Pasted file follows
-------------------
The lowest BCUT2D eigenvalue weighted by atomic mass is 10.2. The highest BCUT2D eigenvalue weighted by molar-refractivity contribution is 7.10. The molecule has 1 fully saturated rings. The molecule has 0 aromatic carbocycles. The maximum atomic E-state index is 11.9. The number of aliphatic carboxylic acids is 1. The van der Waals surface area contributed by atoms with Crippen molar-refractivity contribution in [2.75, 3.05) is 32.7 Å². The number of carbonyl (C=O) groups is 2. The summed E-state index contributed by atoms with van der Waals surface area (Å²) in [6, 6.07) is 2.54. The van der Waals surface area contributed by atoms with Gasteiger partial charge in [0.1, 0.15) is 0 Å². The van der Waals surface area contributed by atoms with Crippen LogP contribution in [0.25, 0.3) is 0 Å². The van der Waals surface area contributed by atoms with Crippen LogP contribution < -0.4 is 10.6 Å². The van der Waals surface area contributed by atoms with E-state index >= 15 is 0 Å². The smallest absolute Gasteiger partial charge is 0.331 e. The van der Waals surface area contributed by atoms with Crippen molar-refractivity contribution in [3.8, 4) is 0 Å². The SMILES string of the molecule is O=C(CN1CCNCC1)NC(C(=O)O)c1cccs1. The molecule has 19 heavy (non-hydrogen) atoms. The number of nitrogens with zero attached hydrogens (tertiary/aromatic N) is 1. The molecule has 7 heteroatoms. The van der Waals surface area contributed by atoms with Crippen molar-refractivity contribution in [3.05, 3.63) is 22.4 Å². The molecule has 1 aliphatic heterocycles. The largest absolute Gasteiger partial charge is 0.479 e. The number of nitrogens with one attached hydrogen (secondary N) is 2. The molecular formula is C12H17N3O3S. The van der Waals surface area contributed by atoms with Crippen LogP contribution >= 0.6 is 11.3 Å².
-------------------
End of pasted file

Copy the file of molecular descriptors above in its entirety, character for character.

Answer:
The lowest BCUT2D eigenvalue weighted by atomic mass is 10.2. The highest BCUT2D eigenvalue weighted by molar-refractivity contribution is 7.10. The molecule has 1 fully saturated rings. The molecule has 0 aromatic carbocycles. The maximum atomic E-state index is 11.9. The number of aliphatic carboxylic acids is 1. The van der Waals surface area contributed by atoms with Crippen molar-refractivity contribution in [2.75, 3.05) is 32.7 Å². The number of carbonyl (C=O) groups is 2. The summed E-state index contributed by atoms with van der Waals surface area (Å²) in [6, 6.07) is 2.54. The van der Waals surface area contributed by atoms with Gasteiger partial charge in [0.1, 0.15) is 0 Å². The van der Waals surface area contributed by atoms with Crippen LogP contribution in [0.25, 0.3) is 0 Å². The van der Waals surface area contributed by atoms with Crippen LogP contribution < -0.4 is 10.6 Å². The van der Waals surface area contributed by atoms with E-state index >= 15 is 0 Å². The smallest absolute Gasteiger partial charge is 0.331 e. The van der Waals surface area contributed by atoms with Crippen molar-refractivity contribution in [3.8, 4) is 0 Å². The SMILES string of the molecule is O=C(CN1CCNCC1)NC(C(=O)O)c1cccs1. The molecule has 19 heavy (non-hydrogen) atoms. The number of nitrogens with zero attached hydrogens (tertiary/aromatic N) is 1. The molecule has 7 heteroatoms. The van der Waals surface area contributed by atoms with Crippen molar-refractivity contribution in [3.05, 3.63) is 22.4 Å². The molecule has 1 aliphatic heterocycles. The largest absolute Gasteiger partial charge is 0.479 e. The number of nitrogens with one attached hydrogen (secondary N) is 2. The molecular formula is C12H17N3O3S. The van der Waals surface area contributed by atoms with Crippen LogP contribution >= 0.6 is 11.3 Å².